The Beijing agreement quickly ran into trouble from several directions. Despite the Dalai Lama’s approval and support, opposition to the reforms was strong because these changes represented the loss of key symbolic attributes of Tibet’s previously independent statehood. Even moderate lay officials like Shatra, who favored modernization and development in Tibet and agreed with the Dalai Lama that Tibetans had to work and cooperate with the Chinese, were opposed. As Shatra recalled,

    I was not satisfied, and that I must tell you truthfully, right? One concern was the Tibetan paper currency that the Central Committee was going to exchange [for...

  12. 3 Mao’s “Socialist Transformation Campaign” and Democratic Reforms in Sichuan
    (pp. 75-115)

    At about the same time that Mao Zedong was advising the departing Dalai Lama to go slowly when he returned to Lhasa and instructing his officials in the TWC to make a restrained response to the pushback of the antireform Tibetans, Mao was also launching a diametrically opposite leftist campaign in the rest of China that was aimed at shaking up the party and rapidly accelerating the collectivization of agriculture.

    When the Chinese Communist Party (CCP) ascended to power in China, they ended the old social and political system and enacted reforms (Ch. tu gai) that expropriated the property and...

  13. 4 The Khamba Uprising Begins
    (pp. 116-140)

    Khamba society and religion in Litang and the rest of Ganzi in late 1955 had changed little in the six years since being incorporated into the PRC. The Chinese government had set up new administrative offices, but as mentioned in chapter 3, core aspects of the old society, such as land tenure, trade, religion, social hierarchy, monasticism, and even the local settlement of disputes, had been left intact. Tibetans in Ganzi, therefore, continued to function at the local level much as they had when they were politically semiautonomous under the GMD. Consequently, on the eve of the start of reforms,...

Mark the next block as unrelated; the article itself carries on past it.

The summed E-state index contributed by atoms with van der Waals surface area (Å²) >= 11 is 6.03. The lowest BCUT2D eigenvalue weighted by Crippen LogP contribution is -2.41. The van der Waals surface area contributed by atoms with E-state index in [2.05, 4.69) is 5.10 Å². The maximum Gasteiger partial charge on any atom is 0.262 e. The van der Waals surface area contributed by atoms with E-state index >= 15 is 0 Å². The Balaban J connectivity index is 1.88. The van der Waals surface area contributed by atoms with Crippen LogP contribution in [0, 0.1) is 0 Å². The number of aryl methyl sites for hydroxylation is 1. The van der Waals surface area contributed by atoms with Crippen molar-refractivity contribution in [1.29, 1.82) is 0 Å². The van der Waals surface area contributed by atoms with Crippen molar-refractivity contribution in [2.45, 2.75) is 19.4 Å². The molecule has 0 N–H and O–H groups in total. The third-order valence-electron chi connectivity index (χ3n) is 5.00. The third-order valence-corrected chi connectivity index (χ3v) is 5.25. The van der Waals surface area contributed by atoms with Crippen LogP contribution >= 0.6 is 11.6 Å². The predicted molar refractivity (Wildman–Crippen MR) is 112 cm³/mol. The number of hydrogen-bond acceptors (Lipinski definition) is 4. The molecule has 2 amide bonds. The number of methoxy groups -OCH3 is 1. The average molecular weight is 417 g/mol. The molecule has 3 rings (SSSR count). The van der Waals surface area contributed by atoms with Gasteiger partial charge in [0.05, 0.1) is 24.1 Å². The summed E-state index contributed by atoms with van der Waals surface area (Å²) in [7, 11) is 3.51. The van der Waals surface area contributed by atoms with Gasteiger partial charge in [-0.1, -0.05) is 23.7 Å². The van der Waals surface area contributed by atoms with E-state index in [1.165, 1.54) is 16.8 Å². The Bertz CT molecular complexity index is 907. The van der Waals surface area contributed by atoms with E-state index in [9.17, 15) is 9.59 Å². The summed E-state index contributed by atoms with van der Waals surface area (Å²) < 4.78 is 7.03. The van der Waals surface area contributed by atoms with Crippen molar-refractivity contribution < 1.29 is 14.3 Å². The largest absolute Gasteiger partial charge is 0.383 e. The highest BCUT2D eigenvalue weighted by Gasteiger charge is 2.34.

14. 5 The Rise of Jenkhentsisum
    (pp. 141-169)

    While events in Sichuan were unraveling, a new and important political force had emerged in India in the form of a loosely organized, anti-Chinese, Tibetan émigré group called Jenkhentsisum (JKTS). The leading figures in this group or coalition were three elite Tibetans—the Dalai Lama’s older brother Gyalo Thondup, the well-known Tibetan aristocratic official Tsipön Shakabpa, and Lobsang Gyentsen, a monk official of the fourth rank (khenjung).¹

    Gyalo Thondup left Tibet in 1943 at age fourteen to attend school in Chiang Kai-shek’s China and remained there until 1949, when the Chinese Communists were about to seize power from the GMD....

  15. 6 Jenkhentsisum Expands and India Invites the Dalai Lama
    (pp. 170-206)

    JKTS grew in confidence in 1955–56, expanding their scope to include two different but intersecting directions: increasing its connections in Tibet, and developing a closer relationship with the GOI. Both of these would grow rapidly and have a tremendous impact on the history of the second half of the 1950s.